When we, at long last, arrive at that single nail in the sky, they are no longer measuring. They have completed a linguistic journey involving some kind of spiritual math and arrived at the construction of metaphor. Though they have not departed from the notion that love is both something very far away and immeasurable and something that can be calculated, affixed, found.
Is there really a nail in the sky? One child asks.
Where we find ourselves right now is no precious location though my choice to document it with needle (a kind of nail?) and thread--traditional women’s work--might certainly work against that notion. I’ve kept the script rough and raw. I’ve documented the mundane alongside the poetic.
For eight years, I’ve been sewing on 8x8 blocks of muslin things my children say. When complete, these will add up to a quilt top. Queen size. It’s my way of documenting my children coming into language. It also documents my loss for words. I allow their speech to represent my silence. My inability to have a thought of my own while caring for them.
What is real and what is pretend?
My own writing does not contain much metaphor. For me, too many times it’s an ornament that “invents without discovery” (which is what Wallace Stevens thought of surrealism). My mothering certainly has no room for it either. My language must be clear, boundaried.
Why would an old man in a beard break into our house to leave presents? Is he a “bad guy”? They ask.
The nightmare did “happen,” dreams “happen,” so they are real. They say.
On the subject of my particular children’s difficulty in distinguishing between real and pretend, I cannot say more except that these questions are asked seriously, the answers are insufficient, and the let-down is hard. Their responses are informed by their inheritance of intergenerational trauma and a poisoned planet.
Having spent a decade working to support programs that “educate the imagination” of young people in the vein of Kenneth Koch, I have been surprised at this turn in not just my life, but my own language use. Metaphoring for the children is more utilitarian than my poetic aesthetic previously allowed. For them, metaphor has practical use. Their metaphors are measurements of not just volume but the distance between themselves and their own understanding, certainly, but also the distance between their inborn wisdom and the idiocy and cruelty of the world as constructed by adults. Adults who should know better. I speak for them here, yes. I cannot fix it for them and for this I will never be forgiven.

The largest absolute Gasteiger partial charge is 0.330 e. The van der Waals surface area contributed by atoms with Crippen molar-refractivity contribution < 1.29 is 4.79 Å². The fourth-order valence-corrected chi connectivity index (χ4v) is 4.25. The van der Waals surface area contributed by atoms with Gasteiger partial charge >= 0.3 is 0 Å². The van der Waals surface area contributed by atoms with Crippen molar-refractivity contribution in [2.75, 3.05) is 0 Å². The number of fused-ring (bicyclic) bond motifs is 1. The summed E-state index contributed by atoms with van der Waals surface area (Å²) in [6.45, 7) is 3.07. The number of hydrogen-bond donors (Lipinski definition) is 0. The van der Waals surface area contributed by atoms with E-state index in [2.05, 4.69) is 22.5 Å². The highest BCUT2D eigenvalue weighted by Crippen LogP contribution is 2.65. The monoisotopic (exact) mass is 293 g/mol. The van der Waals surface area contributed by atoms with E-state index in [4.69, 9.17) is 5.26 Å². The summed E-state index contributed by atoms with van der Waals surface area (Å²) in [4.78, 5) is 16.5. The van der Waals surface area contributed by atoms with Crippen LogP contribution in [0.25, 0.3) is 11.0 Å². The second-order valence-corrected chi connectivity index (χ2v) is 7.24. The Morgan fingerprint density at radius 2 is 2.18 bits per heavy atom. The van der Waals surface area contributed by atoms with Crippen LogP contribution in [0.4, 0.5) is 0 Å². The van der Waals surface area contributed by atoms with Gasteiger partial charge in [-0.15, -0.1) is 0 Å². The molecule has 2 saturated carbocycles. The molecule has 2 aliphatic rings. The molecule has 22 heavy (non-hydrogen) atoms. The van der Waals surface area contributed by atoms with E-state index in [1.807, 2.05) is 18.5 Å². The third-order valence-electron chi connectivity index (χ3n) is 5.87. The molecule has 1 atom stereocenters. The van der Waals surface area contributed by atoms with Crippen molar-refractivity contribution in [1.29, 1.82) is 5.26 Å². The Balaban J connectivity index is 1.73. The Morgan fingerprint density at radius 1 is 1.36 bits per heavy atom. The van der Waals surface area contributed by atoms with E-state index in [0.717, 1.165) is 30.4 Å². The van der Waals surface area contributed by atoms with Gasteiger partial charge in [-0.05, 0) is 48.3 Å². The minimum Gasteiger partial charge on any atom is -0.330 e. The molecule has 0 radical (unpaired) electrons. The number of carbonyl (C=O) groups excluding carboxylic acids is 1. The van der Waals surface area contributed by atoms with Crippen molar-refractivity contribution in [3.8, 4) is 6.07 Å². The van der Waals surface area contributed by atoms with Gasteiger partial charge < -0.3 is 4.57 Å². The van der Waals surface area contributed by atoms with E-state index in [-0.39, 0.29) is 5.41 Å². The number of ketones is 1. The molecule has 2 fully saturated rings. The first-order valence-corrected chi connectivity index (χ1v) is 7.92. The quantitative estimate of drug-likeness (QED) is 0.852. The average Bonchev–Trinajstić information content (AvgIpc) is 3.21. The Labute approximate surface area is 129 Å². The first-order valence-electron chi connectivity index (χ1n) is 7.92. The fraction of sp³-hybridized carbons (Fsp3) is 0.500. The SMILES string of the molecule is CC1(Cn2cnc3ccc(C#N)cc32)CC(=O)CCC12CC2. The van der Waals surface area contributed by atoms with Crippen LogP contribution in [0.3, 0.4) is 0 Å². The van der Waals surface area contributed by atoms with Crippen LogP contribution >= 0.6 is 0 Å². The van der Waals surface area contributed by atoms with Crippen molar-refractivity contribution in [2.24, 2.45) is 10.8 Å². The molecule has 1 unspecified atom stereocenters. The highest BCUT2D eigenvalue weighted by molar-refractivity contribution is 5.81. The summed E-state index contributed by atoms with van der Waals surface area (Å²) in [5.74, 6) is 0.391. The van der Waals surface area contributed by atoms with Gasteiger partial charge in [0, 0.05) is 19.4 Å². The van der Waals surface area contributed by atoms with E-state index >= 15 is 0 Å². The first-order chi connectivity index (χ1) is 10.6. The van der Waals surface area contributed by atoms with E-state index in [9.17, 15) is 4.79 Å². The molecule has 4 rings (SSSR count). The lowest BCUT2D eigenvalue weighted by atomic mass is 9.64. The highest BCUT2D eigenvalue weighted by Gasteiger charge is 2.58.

Unlike my writing or mothering, it is conversations with other adults where I allow myself to adopt my childrens’ tactics. My speech veers heavily into metaphor, attempting to approximate, measure, detect, diagnose.
Motherhood is camping with wet cats, I say to one friend.
Motherhood is looking into a fun house mirror in 100+ degree heat, I tell another.
And yet, here it is, all the love that fills the dark Hanukkah night, that brings in monsoon to the Sonoran Desert, that evokes these short poems filled with the logic of young lovers, (“I love you more.” “No, I love you more.”) a hypothetical test of the miracle (“would you still love me if…?) that is us. It is shelter, antidote, balm, and all I can offer my small humans hurtling through the galaxy, on this planet earth, inheritors of the anthropocene.
Renee Angle is a writer, artist, and author of a hybrid collection, WoO (Letter Machine Editions, 2016), her writing has appeared in the literary journals P-QUEUE, Entropy Magazine, The Rumpus, Western Humanities Review, The Volta, Diagram, in addition to the anthology I'LL DROWN MY BOOK: CONCEPTUAL WRITING BY WOMEN (Les Figues Press, 2012), and in the chapbook Lucy Design in the Papal Flea (dancing girl press, 2010). She has attended writing residencies at the Millay Colony for the Arts and MOCA Tucson AiR program. She is the recipient of a 2019 Arizona Commission on the Arts Research and Development Grant and the Bill Desmond Writing Award for her non-fiction writing. For over a decade she worked at the University of Arizona Poetry Center, curating programs for both adults and youth.